Britney and I Like McDonalds

I completely just stole this picture so if someone feels robbed let me know and I’ll take it down:


For the record, it’s stolen from here found by visiting here.

Anyway, this post isn’t about that picture. It’s about McDonalds.

Now correct me if I’m wrong, but I think Julia Child was a fan of McDonald’s french fries. She and Jacques Pepin said McDonalds fries (back when they fried them in beef fat) were comparable to some of the best in gay Paree. Even now, I must admit, the fries are pretty tasty.

Last week I broke a several year long McDonalds hiatus (with the exception of a lunch in an airport) since there’s a McDonalds across from my school and I was hungry and in a rush. I got the McChicken sandwich extra value meal. It came with fries and a Coke. It tasted good.

Let’s not be snobs here, people. “Super Size Me” (which I haven’t seen yet) apparently argues that McDonalds isn’t healthy. Well, duh. I know it’s not healthy. Neither is half the stuff I bake with 8 sticks of butter. Neither is the saucy venison the rich folks are eating at Daniel. Rich unhealthy food is a luxury. And McDonalds is the working man’s luxury food.

And as luxury food, I think it’s enjoyable. The fries are enjoyable. (They were better before the veggies revolted.) The sandwich was crisp and flavorful. The Coke went down smooth.

Folks I know who hate McDonalds hate it because it’s a big corporation, the same way Starbucks is a big corporation–and they avoid it for political reasons. I think that’s a very slippery slope. Your grocery store is a corporation. The computer you’re reading this on comes from a corporation. Your significant other is a corporation.

I haven’t researched this at all (I’m not that kind of blogger) but I would argue that McDonalds probably does more for the world on a humanitarian level than the fanciest and most-acclaimed restaurants. Check out this article linked on kottke today. It argues that big famous celebrity chef owned restaurants are big frauds:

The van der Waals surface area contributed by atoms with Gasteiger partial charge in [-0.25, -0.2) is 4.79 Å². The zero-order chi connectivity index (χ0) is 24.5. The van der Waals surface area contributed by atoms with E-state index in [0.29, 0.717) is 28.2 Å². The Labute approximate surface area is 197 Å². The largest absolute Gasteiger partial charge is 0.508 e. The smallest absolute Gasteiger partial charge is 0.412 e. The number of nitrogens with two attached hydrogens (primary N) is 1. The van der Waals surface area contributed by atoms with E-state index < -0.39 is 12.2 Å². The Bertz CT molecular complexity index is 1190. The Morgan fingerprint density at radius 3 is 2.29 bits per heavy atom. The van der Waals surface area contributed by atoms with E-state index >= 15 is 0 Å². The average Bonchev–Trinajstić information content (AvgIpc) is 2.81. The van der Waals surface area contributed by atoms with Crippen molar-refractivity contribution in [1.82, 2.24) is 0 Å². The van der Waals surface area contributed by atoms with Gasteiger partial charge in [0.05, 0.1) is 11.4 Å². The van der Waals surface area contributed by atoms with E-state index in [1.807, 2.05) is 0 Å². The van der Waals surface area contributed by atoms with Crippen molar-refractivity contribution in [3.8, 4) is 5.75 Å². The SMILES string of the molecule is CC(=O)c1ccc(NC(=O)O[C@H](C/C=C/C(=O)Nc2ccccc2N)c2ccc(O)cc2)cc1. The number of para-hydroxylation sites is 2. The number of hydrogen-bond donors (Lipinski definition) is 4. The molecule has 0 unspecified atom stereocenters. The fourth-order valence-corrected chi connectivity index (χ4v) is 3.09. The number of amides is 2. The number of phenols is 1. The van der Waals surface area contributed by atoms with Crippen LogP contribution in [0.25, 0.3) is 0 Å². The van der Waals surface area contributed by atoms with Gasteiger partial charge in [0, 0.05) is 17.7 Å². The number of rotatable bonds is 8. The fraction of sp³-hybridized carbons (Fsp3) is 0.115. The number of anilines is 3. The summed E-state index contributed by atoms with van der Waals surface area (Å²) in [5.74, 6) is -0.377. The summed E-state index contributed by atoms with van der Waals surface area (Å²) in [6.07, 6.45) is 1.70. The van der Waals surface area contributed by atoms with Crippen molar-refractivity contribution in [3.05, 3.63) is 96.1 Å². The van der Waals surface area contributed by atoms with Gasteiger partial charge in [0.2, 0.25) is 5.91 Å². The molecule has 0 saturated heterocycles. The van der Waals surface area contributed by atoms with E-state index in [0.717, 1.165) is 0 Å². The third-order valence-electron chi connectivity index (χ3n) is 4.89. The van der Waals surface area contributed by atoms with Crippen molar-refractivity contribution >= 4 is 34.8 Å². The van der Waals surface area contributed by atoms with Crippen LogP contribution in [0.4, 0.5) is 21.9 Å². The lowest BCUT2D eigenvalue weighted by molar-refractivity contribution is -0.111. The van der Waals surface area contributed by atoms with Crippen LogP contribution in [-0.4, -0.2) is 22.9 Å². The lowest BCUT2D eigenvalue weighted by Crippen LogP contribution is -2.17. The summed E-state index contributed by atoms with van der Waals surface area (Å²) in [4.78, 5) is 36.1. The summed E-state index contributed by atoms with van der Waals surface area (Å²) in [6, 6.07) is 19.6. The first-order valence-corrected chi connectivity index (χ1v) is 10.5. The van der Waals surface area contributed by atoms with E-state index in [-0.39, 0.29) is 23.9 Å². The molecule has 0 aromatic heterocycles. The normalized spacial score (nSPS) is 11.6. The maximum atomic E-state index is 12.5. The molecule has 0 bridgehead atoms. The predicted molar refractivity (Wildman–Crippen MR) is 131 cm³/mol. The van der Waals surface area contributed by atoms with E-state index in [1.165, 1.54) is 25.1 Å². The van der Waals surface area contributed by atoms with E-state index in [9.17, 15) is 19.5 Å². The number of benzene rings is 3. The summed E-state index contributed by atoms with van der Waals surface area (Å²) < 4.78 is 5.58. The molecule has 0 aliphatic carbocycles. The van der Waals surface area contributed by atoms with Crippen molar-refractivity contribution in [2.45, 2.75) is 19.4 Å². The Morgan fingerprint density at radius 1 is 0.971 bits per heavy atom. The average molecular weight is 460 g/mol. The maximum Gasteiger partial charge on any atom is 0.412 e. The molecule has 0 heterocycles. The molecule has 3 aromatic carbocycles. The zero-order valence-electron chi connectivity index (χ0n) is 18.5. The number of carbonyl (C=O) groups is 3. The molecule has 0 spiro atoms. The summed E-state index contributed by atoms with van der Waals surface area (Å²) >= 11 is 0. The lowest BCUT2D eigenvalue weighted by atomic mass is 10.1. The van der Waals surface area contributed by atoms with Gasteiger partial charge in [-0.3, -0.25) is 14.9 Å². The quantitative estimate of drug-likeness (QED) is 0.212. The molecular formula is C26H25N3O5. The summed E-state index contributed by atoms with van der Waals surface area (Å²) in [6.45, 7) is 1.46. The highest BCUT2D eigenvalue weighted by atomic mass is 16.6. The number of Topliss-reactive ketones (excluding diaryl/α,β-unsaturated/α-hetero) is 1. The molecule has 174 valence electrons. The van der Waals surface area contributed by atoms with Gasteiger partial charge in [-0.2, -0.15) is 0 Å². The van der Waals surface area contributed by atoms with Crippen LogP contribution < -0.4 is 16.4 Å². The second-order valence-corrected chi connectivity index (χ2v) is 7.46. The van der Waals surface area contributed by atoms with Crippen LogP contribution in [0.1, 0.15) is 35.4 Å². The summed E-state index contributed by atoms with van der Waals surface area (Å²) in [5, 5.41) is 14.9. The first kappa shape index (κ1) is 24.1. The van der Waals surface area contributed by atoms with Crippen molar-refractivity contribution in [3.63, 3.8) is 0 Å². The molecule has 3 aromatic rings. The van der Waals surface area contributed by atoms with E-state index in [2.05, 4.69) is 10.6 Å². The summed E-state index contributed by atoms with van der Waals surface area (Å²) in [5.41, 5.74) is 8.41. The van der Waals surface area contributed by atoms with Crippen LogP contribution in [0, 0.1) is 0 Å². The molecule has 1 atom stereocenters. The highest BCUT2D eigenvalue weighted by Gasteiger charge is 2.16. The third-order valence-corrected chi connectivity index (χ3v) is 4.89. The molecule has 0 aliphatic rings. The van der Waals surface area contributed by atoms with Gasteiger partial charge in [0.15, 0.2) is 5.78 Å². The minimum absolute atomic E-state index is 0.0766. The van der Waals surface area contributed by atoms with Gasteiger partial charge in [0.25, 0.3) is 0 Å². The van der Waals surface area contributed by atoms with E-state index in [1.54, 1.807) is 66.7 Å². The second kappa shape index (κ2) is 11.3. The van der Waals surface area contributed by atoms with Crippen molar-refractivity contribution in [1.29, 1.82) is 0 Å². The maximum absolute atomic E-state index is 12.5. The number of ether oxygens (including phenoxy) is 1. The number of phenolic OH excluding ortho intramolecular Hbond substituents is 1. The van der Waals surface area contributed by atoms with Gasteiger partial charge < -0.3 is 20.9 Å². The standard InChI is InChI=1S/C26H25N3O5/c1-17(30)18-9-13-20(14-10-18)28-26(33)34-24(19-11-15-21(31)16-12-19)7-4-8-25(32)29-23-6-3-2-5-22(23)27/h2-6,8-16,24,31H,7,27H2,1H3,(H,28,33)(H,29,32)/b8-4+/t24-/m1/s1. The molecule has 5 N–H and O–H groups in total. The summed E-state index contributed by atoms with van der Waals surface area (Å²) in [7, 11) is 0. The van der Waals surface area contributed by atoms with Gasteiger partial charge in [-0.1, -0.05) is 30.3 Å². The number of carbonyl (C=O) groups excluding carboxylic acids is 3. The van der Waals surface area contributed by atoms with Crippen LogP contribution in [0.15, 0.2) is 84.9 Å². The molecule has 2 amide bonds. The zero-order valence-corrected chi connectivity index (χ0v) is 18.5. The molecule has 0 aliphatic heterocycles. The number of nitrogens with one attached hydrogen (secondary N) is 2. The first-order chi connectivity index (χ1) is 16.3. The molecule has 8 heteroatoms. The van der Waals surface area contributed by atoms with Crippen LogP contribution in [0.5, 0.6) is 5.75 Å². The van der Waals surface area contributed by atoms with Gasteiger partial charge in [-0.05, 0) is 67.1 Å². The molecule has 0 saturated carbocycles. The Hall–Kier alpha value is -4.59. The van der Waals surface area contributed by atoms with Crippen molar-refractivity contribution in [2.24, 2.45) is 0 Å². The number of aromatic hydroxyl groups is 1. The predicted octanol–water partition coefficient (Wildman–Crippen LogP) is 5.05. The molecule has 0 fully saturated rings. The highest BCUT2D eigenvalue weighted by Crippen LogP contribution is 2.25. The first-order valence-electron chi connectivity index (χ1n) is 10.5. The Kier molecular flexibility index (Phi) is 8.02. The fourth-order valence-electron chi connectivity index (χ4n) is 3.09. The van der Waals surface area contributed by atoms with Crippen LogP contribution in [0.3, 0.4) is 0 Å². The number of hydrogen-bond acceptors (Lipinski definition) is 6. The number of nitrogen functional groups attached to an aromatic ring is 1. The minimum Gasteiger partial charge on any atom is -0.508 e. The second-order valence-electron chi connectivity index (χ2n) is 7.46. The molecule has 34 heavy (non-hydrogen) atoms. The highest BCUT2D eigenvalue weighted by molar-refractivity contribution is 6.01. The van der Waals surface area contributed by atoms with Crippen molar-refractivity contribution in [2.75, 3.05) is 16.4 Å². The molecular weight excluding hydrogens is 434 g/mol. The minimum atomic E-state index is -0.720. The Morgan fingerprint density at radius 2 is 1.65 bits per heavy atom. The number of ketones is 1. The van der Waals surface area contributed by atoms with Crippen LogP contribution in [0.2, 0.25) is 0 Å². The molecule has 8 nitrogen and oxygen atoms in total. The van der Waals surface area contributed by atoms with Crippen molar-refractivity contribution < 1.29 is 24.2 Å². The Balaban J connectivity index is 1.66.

So who does the cooking? Mostly guys like Ernesto. Hardworking faceless guys from places like Guatemala, Ecuador, El Salvador, and Mexico. You were expecting a bunch of Italians singing opera flinging pasta? Wrong. You hear mariachi music and guys cursing in Spanish.

But this doesn’t jibe with most people’s fantasy of how a restaurant kitchen works. They imagine someone like Emeril or Mario Battalia waxing ecstatically about herbs and oils, engaging in something close to foreplay as they lovingly prepare your entree.

So sorry. It’s a Mexican guy earning a paycheck, watching the clock praying for his shift to end as he sweats in front of a blast furnace cooking your food. In every restaurant in this great land of ours, whether it’s French, Thai, Chinese, or even Indian, it’s Se Habla Espanol.

I have a hunch this is probably true. Anthony Bourdain makes the same point in an interview about why he doesn’t go to the James Beard awards:

“The reason I don’t go to the [Beard] awards–and haven’t gone for some time–is this entire business is built on the backs of Mexican and Central American labor. The Beard House has done nothing, that I can see, for them. So I don’t mind seeing them fall on their face. In fact, I’m enjoying it.”

Because it’s a big corporation, McDonalds sponsors many a program and a charity to keep its good name. We’re all familiar with Ronald McDonald Homes—I volunteered at one once in college. I remember a bunch of well-cared for kids dressed in Hamburglar costumes and forced to memorize that old McDonald’s jingle—do you remember it? “Big Mac McDLT A quarter pounder with some cheese filet of fish a happy meal…”